In Araby by James Joyce, we can visualize the transition from fantasy to reality. The narrator thinks of an entire event in the form of an epic quest. He puts Mangans sister up on a pedestal and makes himself think he is a knight going after the princess. After hearing the conversation at the bazaar, the narrator reaches an epiphany but not a positive one. Instead of reaffirming his love for Mangans sister, he gives up. The boy has his epiphany, but we never find out what happens to his plans or ambitions after the epiphany.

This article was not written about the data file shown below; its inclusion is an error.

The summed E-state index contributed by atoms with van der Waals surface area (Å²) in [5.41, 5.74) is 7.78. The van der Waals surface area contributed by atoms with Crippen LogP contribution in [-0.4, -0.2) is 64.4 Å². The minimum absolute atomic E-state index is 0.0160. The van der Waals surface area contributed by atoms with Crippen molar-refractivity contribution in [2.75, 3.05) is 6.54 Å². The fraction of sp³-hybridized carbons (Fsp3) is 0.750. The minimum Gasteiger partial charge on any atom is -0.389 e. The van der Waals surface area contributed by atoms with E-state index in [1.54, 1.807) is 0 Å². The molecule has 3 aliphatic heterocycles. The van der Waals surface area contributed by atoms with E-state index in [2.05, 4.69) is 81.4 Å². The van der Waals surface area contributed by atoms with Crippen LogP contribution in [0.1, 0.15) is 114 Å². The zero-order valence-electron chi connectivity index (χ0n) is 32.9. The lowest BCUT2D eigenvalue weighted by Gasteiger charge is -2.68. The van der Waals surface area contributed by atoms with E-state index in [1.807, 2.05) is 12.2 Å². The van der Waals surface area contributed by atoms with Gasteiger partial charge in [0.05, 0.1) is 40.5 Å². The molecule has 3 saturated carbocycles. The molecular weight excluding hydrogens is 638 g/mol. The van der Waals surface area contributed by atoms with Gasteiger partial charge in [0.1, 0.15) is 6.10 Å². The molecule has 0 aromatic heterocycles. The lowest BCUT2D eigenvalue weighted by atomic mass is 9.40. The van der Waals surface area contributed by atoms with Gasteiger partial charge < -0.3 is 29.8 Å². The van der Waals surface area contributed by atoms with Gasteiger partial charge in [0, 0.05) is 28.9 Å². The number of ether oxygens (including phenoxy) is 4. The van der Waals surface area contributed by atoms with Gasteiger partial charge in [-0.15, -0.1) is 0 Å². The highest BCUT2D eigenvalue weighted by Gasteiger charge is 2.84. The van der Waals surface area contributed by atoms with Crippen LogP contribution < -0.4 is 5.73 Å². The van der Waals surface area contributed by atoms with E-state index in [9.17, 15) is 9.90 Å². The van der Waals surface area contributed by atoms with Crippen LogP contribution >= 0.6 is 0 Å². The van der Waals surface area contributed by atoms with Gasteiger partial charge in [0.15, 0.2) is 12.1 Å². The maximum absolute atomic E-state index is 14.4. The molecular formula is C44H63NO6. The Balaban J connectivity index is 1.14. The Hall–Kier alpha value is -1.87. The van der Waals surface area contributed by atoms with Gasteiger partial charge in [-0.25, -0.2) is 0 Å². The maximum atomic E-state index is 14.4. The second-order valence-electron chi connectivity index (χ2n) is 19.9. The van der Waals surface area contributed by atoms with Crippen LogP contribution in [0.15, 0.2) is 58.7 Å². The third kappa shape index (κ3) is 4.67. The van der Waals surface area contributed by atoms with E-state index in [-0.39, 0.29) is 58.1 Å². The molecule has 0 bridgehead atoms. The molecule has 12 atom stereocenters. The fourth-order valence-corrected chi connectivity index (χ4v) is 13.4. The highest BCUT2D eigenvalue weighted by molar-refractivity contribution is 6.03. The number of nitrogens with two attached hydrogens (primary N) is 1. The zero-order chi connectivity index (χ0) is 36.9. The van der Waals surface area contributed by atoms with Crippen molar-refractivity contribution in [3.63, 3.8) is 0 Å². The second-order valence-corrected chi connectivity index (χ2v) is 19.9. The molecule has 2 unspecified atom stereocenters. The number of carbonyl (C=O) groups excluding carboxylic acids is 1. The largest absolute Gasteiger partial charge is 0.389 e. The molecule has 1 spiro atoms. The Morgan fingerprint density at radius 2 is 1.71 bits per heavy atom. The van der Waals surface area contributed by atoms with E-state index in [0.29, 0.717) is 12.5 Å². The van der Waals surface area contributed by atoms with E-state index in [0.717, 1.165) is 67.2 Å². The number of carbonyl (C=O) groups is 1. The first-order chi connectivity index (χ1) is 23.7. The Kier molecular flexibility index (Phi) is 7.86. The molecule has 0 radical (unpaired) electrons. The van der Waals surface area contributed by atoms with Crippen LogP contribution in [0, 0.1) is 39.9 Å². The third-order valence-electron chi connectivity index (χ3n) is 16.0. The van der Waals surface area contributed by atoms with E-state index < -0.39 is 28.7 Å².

Araby focuses on the sudden transition from the illusions of childhood to the insight of maturity. He also leaves out the characters names to show they havent developed a mature identity yet. The boy in Araby experiences the disillusionment in his ideas. At some point in our lives we experience something that begins to diminish what is left of our innocence. But this loss of innocence is what helps us move to a greater wisdom about ourselves and the world around us.